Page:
How it works
When all candidates for a particular digit in 2 rows are located in only 2 columns, completing these rows will also complete these columns. As a result, you may eliminate all candidates for this particular digit from these columns which are not located in the defining rows.
Sounds complicated? Yes. This is a technique that is easier to understand with an example. Take the following fish diagram:
There are 2 remaining candidates in row 2 and in row 8, marked X. Both candidates are located in columns 2 and 8. There are only two ways to complete these 2 rows. In both cases, columns 2 and 8 will each be covered. The remaining candidates in these 2 columns can be eliminated. They have been marked with a red asterisk.
Unfortunately, real puzzle situations do not look as neat as the fish diagram. The grey areas can contain any number of candidates. Here is an example with several additional candidates:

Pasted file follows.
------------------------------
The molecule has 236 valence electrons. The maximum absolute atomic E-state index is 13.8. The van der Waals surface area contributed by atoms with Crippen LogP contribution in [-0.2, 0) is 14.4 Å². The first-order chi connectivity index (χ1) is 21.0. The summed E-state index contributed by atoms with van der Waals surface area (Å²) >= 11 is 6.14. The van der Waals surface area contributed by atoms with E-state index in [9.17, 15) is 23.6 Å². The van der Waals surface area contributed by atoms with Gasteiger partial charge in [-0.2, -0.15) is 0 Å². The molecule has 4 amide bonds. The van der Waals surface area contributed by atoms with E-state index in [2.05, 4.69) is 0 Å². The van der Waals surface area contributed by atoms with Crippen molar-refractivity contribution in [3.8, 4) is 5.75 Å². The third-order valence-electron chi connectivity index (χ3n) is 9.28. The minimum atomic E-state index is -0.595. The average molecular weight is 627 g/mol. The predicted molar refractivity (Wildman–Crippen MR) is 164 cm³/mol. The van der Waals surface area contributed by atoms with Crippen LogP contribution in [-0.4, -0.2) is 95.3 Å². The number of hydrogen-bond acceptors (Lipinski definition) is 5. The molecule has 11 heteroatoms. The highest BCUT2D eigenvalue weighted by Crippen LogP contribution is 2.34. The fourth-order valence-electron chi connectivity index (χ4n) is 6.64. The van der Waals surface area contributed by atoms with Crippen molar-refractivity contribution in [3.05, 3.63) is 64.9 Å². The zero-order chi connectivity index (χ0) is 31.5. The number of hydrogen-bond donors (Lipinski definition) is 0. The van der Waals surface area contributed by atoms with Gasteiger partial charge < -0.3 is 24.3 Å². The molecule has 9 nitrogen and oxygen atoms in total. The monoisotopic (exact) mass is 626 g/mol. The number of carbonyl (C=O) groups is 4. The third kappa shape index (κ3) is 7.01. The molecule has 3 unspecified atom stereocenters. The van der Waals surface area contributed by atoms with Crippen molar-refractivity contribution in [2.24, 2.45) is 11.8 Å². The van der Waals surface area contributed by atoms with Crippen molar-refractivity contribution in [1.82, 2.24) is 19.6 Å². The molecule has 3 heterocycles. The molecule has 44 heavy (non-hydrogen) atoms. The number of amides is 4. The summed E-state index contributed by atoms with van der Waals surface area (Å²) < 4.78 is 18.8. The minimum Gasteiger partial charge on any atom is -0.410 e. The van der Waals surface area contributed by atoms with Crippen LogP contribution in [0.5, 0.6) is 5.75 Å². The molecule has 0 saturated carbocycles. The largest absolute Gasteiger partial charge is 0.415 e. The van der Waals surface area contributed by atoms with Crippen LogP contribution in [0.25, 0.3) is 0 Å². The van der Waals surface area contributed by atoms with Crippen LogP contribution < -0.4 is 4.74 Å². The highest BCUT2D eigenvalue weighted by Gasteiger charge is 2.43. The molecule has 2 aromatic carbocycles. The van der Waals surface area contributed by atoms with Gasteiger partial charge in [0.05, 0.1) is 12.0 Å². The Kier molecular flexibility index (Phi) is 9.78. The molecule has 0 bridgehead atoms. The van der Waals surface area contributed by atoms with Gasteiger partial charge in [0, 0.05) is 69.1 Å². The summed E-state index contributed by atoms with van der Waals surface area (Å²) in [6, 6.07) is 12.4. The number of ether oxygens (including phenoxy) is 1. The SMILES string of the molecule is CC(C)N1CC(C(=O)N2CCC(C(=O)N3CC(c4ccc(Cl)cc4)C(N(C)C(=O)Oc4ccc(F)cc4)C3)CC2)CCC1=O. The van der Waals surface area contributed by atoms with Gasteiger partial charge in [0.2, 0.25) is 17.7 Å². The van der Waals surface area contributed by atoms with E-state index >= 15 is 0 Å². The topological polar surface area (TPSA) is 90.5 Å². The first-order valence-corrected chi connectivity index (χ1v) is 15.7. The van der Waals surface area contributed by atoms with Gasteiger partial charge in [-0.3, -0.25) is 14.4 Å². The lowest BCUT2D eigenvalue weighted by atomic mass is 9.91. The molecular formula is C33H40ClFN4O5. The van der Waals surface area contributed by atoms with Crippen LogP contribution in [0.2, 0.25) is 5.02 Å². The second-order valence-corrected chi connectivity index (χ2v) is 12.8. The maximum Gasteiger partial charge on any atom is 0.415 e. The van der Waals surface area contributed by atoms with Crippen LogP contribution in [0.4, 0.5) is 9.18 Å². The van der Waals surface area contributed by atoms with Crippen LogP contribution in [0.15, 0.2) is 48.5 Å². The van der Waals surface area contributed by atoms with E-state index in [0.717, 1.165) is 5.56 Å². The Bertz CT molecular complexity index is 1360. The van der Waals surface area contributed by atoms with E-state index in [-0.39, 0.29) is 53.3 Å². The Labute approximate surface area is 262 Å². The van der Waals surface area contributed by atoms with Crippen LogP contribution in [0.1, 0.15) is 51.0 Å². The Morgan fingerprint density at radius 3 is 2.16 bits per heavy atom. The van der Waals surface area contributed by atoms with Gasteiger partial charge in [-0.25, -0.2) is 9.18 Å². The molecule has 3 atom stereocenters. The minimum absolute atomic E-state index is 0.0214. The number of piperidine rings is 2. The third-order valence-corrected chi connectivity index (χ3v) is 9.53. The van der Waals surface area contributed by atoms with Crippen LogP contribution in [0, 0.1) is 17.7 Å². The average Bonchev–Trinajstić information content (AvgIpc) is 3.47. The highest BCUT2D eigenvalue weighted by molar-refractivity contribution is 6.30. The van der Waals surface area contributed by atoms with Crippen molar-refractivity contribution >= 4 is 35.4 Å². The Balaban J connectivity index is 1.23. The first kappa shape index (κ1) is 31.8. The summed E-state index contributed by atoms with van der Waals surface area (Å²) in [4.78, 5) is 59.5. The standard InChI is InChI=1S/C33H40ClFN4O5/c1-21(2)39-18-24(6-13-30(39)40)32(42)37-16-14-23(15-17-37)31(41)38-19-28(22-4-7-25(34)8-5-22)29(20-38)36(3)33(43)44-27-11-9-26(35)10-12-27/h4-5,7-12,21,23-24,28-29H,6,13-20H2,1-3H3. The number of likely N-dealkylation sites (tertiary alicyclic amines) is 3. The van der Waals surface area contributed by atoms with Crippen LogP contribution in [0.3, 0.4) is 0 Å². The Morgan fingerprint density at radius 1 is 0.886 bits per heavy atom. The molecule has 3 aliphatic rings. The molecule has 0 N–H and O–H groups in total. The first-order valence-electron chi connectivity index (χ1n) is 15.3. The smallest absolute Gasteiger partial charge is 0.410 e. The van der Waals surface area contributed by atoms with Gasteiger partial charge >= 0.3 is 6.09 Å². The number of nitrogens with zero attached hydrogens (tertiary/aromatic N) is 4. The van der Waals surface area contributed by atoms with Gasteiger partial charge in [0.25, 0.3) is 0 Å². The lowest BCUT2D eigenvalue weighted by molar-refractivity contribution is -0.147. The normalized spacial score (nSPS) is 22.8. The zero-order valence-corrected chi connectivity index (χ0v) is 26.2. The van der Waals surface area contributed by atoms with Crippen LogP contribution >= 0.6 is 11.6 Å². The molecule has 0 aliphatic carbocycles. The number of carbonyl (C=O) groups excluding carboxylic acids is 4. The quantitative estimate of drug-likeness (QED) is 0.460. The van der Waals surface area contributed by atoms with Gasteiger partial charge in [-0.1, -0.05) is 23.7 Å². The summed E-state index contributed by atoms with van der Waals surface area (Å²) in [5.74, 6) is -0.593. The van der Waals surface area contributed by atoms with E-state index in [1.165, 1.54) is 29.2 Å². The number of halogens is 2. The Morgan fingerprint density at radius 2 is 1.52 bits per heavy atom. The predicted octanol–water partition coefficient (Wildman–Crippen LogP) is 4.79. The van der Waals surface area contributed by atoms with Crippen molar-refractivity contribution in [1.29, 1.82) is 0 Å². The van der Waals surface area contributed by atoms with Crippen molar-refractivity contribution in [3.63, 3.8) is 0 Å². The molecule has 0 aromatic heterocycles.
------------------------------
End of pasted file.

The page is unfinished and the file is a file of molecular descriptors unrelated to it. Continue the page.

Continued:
You first need to find the X-Wing. In this example, you can find one in rows 1 and 4.
Make sure that both rows contain only two candidates each and that these candidates are confined to two columns. In this example, the columns are 2 and 5.
Now we can eliminate the remaining candidates from these two columns.
A total of 9 candidates can be eliminated from these two columns.
An X-Wing can also be found in the columns, causing eliminations in the rows. Turn the example 90 degrees to see how that works.